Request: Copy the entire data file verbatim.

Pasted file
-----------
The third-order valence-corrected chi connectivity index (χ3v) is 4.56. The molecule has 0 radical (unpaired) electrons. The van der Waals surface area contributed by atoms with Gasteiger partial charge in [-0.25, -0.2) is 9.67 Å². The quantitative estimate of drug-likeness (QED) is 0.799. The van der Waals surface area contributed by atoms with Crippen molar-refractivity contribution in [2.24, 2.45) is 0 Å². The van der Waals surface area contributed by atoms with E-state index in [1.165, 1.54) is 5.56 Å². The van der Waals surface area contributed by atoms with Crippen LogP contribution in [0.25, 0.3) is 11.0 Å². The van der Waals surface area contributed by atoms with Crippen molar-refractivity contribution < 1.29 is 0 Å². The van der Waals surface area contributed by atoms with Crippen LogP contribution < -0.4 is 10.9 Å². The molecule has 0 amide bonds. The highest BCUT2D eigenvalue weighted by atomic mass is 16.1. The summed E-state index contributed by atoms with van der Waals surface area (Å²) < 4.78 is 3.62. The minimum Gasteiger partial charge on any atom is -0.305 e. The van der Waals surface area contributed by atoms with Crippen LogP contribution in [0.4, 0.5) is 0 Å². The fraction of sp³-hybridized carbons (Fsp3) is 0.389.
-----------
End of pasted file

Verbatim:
The third-order valence-corrected chi connectivity index (χ3v) is 4.56. The molecule has 0 radical (unpaired) electrons. The van der Waals surface area contributed by atoms with Gasteiger partial charge in [-0.25, -0.2) is 9.67 Å². The quantitative estimate of drug-likeness (QED) is 0.799. The van der Waals surface area contributed by atoms with Crippen molar-refractivity contribution in [2.24, 2.45) is 0 Å². The van der Waals surface area contributed by atoms with E-state index in [1.165, 1.54) is 5.56 Å². The van der Waals surface area contributed by atoms with Crippen LogP contribution in [0.25, 0.3) is 11.0 Å². The van der Waals surface area contributed by atoms with Crippen molar-refractivity contribution < 1.29 is 0 Å². The van der Waals surface area contributed by atoms with Crippen LogP contribution < -0.4 is 10.9 Å². The molecule has 0 amide bonds. The highest BCUT2D eigenvalue weighted by atomic mass is 16.1. The summed E-state index contributed by atoms with van der Waals surface area (Å²) < 4.78 is 3.62. The minimum Gasteiger partial charge on any atom is -0.305 e. The van der Waals surface area contributed by atoms with Crippen LogP contribution in [0.4, 0.5) is 0 Å². The fraction of sp³-hybridized carbons (Fsp3) is 0.389.